With complicated rules, procedures, and a heightened level of focus required to succeed, fencing is more than just running at opponents with swords and making hits until one runs out of energy. While fencing is relatively complex, members of the fencing club on campus encourage a fun environment for those new and old to the sport to have fun and enjoy the art of fencing.
“So we’ve got people who have been [fencing] for years and years and we have people who just started at the beginning of the semester,” president of the fencing club, Katherine Kiolbasa ’21, states. “We have a lot of new people this semester which is really exciting.”
Even though there was no readily available opportunities for Katherine to continue her fencing at the college level, that didn’t stop her from finding a way to bring the sport to campus.
“Last year I went to the activities fair and I didn’t see a fencing table so I went and talked to our Assistant Director of Recreation, Judy Allen, and figured out how to start the club,” Katherine says. “It existed before, but at the beginning of last year they kind of let it fall to the side.”
Being the niche sport that it is, most people aren’t clear on all the details of fencing and the nuances of the sport. While it can look like a simple sword-fight, fencing is more complicated than meets the eye.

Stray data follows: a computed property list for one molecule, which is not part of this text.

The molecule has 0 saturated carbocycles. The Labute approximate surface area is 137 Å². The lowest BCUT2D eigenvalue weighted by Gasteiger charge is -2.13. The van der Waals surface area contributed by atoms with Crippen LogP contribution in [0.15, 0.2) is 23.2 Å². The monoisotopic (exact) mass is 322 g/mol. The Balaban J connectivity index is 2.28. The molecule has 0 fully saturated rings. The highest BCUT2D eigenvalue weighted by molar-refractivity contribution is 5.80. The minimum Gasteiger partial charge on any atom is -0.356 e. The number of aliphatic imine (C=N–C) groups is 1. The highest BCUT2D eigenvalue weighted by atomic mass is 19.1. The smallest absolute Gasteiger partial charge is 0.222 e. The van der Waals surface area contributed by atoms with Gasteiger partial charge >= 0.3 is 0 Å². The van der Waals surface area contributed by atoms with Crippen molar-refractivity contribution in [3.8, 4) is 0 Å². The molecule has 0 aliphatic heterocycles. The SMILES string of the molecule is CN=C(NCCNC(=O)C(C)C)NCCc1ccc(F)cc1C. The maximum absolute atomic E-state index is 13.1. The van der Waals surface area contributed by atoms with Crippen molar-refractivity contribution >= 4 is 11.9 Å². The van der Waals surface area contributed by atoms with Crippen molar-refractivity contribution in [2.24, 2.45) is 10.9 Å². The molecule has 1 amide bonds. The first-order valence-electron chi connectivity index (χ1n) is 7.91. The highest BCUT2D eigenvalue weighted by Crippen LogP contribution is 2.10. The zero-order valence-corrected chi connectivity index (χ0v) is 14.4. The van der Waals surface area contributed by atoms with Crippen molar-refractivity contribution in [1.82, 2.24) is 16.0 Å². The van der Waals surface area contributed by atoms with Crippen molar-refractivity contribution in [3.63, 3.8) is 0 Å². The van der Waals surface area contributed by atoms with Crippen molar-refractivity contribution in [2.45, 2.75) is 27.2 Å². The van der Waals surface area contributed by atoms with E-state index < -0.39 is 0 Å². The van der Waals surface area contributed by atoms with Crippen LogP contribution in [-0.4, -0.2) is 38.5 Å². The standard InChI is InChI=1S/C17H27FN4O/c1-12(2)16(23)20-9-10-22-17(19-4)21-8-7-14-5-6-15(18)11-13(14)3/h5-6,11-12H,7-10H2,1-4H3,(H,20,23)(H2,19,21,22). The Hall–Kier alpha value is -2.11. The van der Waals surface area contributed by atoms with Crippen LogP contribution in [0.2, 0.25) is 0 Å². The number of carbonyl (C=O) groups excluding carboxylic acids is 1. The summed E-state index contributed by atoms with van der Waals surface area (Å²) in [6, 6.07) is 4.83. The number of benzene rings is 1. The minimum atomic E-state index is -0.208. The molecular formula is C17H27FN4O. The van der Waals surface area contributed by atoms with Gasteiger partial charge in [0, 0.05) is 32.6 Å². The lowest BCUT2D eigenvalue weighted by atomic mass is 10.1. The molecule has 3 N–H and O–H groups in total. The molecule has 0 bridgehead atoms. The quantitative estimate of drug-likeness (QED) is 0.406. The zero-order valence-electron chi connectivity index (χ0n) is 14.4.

“Fencing is somewhere between sword yoga and dancing where your opponent is sort of like your partner,” states Katherine. “There’s also aspects of martial arts and discipline; it’s not quite like swashbuckling. There’s a little more finesse.”
Though returning members of the fencing club are experienced fencers with potential for competition, preparing for competition takes intensive training and practice. With her eyes on competition in November, Katherine hopes to get the right number of club members ready, even when the culture of the sport presents hurdles such as varying gender discrimination.
Katherine takes the time to describe the logistics of the sport. “You need three men on a team and three women on a team, and having three female fencers in general is difficult, not to mention three female fencers at a competitive level. As a society, combat sports like fencing aren’t considered traditionally feminine. It is often referred to as a ‘gentleman’s sport’ because historically is has been a male dominated activity though it has been changing more in recent years.”
“We have a lot more people this year and we’re coordinating with a lot of other groups for events like SAIL,” Katherine says. “We have a full executive board this year, so that means we can put ourselves out there and be an established club and hopefully get to some competitive levels.”
Katherine is hopeful for the future of the semester, and believes that through collaboration with other groups on campus, the fencing club will grow both in numbers